• In 2015, after years of pressure from Amnesty and its supporters, Shell’s Nigerian subsidiary announces a £55m settlement to 15,600 farmers and fishermen in Bodo, Nigeria, whose lives were devastated by two large Shell oil spills in 2008. It paves the way for future actions from other Nigerian communities which have borne the brunt of the company’s negligence. In 2021, the UK Supreme Court rules that two other Niger Delta communities affected by years of spills can sue the oil giant in a UK court.
  • In 2015, the UN adopts stronger rules for the humane treatment of prisoners, following pressure from a coalition of NGOs including Amnesty International. The revised rules more fully respect prisoners’ human rights with a focus on rehabilitation; protection against torture; better access to health care; and restricting the use of punitive discipline, including solitary confinement.
  • In 2015, Ireland becomes the first country in the world to introduce full civil marriage equality by a popular vote. “This [decision] sends a message to LGBTI people everywhere that they, their relationships and their families matter,” said Amnesty Ireland’s Executive Director, Colm O’Gorman. In 2019, Taiwan becomes the first in Asia to legalise same-sex marriage, following sustained campaigning on the issue.
  • In a landmark ruling for international justice, former president of Chad Hissène Habré is sentenced to life on 30 May 2016 for crimes against humanity, war crimes and torture committed in Chad between 1982 and 1990. The prosecution relies on Amnesty reports dating from the 1980s, as well as the expert testimony of a former Amnesty staff member, among other evidence.
  • Also in 2016, Albert Woodfox is finally released from prison in the USA following decades of pressure from Amnesty supporters. He had spent 43 years and 10 months in solitary confinement in a Louisiana state prison – believed to be the longest anyone has survived in solitary in the USA. “I can’t emphasise enough how important getting letters from people around the world is,” said Albert. “It gave me a sense of worth. It gave me strength – convinced me that what I was doing was right.”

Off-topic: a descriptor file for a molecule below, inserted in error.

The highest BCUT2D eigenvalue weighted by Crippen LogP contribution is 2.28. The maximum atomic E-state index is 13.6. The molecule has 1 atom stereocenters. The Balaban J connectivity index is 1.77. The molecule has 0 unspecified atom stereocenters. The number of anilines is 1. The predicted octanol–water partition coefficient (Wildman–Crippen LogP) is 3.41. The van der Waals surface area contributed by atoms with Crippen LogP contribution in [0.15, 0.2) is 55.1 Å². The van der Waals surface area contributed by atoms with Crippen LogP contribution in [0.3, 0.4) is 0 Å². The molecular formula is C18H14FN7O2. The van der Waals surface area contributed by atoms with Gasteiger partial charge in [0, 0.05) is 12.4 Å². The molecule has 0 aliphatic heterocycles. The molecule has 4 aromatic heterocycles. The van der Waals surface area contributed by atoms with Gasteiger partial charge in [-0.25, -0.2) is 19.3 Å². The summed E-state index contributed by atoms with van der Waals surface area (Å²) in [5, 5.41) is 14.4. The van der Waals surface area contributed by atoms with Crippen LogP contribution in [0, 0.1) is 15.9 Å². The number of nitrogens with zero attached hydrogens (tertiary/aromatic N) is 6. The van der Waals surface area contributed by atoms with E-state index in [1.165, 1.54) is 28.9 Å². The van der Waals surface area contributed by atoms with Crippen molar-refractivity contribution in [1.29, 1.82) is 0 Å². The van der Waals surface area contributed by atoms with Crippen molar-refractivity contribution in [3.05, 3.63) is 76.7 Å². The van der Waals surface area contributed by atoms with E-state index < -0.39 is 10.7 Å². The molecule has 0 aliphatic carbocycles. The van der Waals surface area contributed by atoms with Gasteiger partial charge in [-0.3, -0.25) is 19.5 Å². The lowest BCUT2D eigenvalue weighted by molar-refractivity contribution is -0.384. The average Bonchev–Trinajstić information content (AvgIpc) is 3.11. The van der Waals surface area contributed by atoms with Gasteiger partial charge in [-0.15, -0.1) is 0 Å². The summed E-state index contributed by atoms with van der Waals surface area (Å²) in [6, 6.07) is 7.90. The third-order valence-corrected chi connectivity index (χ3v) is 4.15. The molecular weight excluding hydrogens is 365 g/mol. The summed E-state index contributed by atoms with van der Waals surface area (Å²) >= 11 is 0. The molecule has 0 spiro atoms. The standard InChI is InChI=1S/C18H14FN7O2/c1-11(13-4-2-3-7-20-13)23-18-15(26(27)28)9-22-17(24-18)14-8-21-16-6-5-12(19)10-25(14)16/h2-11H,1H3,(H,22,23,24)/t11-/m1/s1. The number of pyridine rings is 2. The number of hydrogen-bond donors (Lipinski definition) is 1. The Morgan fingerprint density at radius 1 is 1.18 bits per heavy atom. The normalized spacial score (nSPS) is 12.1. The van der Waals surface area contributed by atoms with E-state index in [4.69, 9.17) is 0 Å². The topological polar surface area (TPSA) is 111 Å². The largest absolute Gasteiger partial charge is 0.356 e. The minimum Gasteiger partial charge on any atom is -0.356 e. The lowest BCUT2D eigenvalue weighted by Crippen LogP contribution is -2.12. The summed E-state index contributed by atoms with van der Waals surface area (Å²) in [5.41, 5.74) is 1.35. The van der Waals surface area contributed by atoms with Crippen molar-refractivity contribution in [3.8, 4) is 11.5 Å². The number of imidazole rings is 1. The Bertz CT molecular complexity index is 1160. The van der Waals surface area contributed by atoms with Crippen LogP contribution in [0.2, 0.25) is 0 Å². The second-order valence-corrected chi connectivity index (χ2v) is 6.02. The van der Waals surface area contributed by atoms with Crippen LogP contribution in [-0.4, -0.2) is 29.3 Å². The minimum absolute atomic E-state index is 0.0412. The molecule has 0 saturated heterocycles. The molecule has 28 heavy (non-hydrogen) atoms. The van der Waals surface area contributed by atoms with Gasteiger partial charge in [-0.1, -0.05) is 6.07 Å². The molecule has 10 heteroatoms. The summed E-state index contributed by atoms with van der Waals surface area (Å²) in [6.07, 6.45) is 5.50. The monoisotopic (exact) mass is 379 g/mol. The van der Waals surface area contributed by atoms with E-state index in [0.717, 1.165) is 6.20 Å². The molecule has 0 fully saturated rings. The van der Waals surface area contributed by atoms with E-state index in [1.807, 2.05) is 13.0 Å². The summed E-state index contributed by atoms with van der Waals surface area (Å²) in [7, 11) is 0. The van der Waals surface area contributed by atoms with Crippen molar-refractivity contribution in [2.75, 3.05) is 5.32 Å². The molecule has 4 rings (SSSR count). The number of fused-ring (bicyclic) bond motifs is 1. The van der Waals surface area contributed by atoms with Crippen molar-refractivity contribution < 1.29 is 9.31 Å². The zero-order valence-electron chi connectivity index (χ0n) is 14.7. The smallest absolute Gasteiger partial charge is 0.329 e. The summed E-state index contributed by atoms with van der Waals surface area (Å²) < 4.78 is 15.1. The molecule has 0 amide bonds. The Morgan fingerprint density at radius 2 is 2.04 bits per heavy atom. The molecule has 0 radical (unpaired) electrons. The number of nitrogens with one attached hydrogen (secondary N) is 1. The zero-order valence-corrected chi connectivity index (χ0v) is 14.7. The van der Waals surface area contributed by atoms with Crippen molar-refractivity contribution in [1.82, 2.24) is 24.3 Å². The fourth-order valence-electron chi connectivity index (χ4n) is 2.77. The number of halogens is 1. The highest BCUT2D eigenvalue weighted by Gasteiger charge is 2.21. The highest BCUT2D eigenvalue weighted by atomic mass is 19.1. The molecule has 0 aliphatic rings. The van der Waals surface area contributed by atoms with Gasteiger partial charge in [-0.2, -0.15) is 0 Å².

• In 2017, the Kenya High Court blocks the government’s unilateral decision to shut Dadaab refugee camp, the world’s largest refugee camp. The ruling comes in response to a petition by two Kenyan human rights organizations, which was supported by Amnesty. Dadaab’s closure would have left more than 260,000 Somali refugees at risk of forced return to Somalia, a country wracked by armed conflict.
  • In 2018, Teodora del Carmen Vasquez is released from prison after spending a decade behind bars in El Salvador after suffering a stillbirth, which led to her being accused and convicted of abortion, an illegal act in the country. She was released when a court reduced her outrageous 30-year prison sentence.  From petitions to protests, Amnesty supporters had been campaigning for Teodora’s freedom since 2015.
  • In 2018, a referendum in Ireland overturns the constitutional ban on abortions and marks a huge victory for women’s rights – arising from years of dedicated activism, including by Amnesty International. In 2020, Argentina finally legalizes abortion, a triumph for the women’s rights movement and Amnesty supporters who have been fighting for this for decades. It serves as an inspiration to other countries in the region and around the world to move towards recognizing access to safe, legal abortion.
  • In 2018, a UK ruling finds that intelligence services’ use of private communications swept up in bulk breached human rights laws. This is the first time in its 15-year history that the Investigatory Powers Tribunal (IPT) has ruled against an intelligence agency. The landmark verdict proves that mass surveillance sharing on such an industrial scale is unlawful, and a violation of our rights to privacy and to free expression.
  • In 2019, Sierra Leone lifts the ban on pregnant girls accessing education after it is found to be discriminatory. Amnesty had intervened in the case, drawing on its own research on the issue as well as relevant international law. The decision sent a strong message to other African countries either implementing or considering such bans.